Landscapes Evoke Emotions
“Monet”, Musee de L’Orangerie, Paris
Art is provocative and reflects thought, state of mind and relevance for a particular artist and perhaps has relevance for society at that particular time . When traveling, galleries and museums are always on the itinerary. I find it fascinating to view the “Masters” through out time and to reflect on the subject, interpretations and relevance. John Constable (1776-1837) painted landscapes with a realism and freshness. Casper David Friedrich (1774-1840) was one of the first notable painters to portray emotion through the Landscape Painting, revealing his emotional state and values. Romanticism movement often used the landscape as a vehicle to express desires, inspiration and emotions without the burden of politics, religion or convention. The Impressionist, like Monet shown above, created such beautiful imagery with the rich pastel colours, blurred lines and interpreted landscape. One cannot help being inspired and feel a sense of romanticism when envisioning such a place.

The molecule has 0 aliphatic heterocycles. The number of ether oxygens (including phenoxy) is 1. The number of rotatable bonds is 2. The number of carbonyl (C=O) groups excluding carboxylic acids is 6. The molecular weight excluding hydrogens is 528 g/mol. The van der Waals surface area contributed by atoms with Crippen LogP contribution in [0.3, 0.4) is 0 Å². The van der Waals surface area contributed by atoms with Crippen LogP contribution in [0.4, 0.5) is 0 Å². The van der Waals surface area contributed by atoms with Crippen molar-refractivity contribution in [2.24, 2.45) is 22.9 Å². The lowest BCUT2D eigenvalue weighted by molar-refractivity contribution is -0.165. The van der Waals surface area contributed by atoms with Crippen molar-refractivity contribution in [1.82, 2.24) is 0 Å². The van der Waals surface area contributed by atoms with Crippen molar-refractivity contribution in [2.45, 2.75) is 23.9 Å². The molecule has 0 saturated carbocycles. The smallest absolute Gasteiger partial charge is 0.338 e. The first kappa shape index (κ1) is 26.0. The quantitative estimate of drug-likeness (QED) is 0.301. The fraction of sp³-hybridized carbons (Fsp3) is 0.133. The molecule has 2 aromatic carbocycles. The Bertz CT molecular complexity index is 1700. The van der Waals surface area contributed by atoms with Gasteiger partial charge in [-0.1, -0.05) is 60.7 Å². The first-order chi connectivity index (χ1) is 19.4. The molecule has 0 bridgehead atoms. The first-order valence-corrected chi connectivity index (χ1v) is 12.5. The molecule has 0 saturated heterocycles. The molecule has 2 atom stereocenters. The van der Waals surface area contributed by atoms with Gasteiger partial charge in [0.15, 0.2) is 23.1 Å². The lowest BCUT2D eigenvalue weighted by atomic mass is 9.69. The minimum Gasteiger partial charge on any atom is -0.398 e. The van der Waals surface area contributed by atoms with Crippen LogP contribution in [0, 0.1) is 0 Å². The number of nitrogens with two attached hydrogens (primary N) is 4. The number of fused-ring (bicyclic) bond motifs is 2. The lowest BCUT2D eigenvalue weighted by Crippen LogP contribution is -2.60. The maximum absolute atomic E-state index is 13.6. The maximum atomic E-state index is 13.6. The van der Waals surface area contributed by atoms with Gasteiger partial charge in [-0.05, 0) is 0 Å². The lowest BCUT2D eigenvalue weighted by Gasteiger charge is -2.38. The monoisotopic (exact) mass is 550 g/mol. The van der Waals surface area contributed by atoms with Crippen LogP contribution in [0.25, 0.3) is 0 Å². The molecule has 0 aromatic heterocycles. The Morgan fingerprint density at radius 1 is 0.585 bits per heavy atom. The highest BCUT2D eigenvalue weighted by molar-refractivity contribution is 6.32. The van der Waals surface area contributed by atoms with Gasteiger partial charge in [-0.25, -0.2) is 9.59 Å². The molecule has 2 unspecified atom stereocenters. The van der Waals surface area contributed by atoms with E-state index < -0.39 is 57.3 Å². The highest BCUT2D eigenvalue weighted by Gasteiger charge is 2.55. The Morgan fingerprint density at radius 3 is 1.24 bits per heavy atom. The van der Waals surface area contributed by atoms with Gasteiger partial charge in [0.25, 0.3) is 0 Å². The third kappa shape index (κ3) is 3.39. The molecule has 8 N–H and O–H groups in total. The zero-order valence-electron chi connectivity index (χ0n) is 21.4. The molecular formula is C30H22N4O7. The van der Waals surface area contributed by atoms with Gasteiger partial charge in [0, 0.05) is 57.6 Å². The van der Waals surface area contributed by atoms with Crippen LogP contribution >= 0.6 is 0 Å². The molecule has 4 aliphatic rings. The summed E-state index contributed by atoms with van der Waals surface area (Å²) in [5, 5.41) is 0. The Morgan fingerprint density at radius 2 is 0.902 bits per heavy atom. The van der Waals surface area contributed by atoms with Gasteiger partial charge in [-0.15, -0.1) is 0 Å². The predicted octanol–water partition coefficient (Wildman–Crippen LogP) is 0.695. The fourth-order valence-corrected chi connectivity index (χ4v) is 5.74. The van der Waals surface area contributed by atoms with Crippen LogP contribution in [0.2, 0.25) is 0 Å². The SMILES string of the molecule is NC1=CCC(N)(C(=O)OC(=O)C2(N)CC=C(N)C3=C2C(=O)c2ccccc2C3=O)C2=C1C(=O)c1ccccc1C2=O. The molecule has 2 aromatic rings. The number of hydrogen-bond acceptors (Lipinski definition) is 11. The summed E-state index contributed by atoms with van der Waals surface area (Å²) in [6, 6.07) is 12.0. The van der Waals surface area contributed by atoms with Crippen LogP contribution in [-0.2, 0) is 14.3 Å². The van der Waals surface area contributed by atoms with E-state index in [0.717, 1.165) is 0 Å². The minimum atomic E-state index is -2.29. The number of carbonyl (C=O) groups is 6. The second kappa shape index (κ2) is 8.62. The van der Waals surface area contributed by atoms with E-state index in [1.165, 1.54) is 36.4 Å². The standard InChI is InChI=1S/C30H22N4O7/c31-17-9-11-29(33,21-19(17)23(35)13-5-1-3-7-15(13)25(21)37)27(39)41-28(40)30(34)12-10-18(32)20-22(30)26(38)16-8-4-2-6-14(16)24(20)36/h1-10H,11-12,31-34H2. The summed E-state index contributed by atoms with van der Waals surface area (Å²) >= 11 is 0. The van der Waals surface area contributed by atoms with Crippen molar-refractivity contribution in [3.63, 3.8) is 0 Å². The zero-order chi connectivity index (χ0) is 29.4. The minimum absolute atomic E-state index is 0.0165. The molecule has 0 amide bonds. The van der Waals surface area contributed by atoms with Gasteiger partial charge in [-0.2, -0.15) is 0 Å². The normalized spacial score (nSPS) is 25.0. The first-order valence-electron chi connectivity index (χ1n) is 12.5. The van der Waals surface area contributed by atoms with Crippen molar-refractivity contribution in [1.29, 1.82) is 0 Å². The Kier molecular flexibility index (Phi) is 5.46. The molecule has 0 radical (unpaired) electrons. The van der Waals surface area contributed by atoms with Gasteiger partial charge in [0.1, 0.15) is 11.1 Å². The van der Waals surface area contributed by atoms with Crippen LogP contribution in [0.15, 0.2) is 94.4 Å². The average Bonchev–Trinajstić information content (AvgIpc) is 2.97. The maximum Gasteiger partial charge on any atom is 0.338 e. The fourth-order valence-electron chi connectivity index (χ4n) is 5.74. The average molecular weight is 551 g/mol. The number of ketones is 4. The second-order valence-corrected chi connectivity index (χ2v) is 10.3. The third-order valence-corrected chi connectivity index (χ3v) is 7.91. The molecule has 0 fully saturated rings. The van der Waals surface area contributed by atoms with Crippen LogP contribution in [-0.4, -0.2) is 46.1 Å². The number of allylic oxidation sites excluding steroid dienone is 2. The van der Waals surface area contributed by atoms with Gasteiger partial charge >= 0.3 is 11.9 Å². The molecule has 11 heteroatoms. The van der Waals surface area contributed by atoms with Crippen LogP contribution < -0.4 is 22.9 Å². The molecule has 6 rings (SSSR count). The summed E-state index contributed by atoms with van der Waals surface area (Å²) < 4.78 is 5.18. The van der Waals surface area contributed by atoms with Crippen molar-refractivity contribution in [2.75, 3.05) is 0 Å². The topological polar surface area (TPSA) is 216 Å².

Recently, I had dinner with Thomas De Bruyne an internationally renowned floral designer. We had a wonderful conversations regarding design, philosophies and inspirations. Thomas would always speak of the “emotional aspect” of his designs and work. It is the emotional commitment that elevates the work of Thomas De Bruyne.
Gardens and landscapes can be used to create a certain feeling, persona and emotion. A particular environment can transport us to a place, time or feeling. I try to connect with my clientele and bring some personal aspect, personality and emotion through design. In todays world, more people are looking for an environment that will facilitate a sense of relaxation, inspiration or personal sense of place. I believe there is a resurgence of romanticism, simplicity and a return to the inspirations of classical landscapes. Environment shapes my world, influences my mood and inspires me to create the best in all of my endeavours.